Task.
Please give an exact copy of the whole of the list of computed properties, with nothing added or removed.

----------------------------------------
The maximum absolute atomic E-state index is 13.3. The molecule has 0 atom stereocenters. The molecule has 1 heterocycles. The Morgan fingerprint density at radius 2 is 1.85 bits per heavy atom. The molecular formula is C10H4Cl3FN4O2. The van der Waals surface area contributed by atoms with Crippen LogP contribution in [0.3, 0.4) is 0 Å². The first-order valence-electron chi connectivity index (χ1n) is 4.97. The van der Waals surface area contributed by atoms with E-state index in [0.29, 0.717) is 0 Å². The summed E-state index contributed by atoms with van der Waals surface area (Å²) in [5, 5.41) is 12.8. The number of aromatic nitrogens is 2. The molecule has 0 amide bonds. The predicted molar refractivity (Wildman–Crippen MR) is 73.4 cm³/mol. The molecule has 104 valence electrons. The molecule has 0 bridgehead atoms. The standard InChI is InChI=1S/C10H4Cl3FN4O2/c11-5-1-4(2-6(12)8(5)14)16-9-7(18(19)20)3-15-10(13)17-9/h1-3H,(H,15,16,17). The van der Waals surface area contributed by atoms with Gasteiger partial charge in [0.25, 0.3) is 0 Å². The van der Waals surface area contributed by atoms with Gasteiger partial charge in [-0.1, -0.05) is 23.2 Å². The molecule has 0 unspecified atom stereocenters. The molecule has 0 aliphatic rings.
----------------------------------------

The maximum absolute atomic E-state index is 13.3. The molecule has 0 atom stereocenters. The molecule has 1 heterocycles. The Morgan fingerprint density at radius 2 is 1.85 bits per heavy atom. The molecular formula is C10H4Cl3FN4O2. The van der Waals surface area contributed by atoms with Crippen LogP contribution in [0.3, 0.4) is 0 Å². The first-order valence-electron chi connectivity index (χ1n) is 4.97. The van der Waals surface area contributed by atoms with E-state index in [0.29, 0.717) is 0 Å². The summed E-state index contributed by atoms with van der Waals surface area (Å²) in [5, 5.41) is 12.8. The number of aromatic nitrogens is 2. The molecule has 0 amide bonds. The predicted molar refractivity (Wildman–Crippen MR) is 73.4 cm³/mol. The molecule has 104 valence electrons. The molecule has 0 bridgehead atoms. The standard InChI is InChI=1S/C10H4Cl3FN4O2/c11-5-1-4(2-6(12)8(5)14)16-9-7(18(19)20)3-15-10(13)17-9/h1-3H,(H,15,16,17). The van der Waals surface area contributed by atoms with Gasteiger partial charge in [0.25, 0.3) is 0 Å². The van der Waals surface area contributed by atoms with Gasteiger partial charge in [-0.1, -0.05) is 23.2 Å². The molecule has 0 unspecified atom stereocenters. The molecule has 0 aliphatic rings.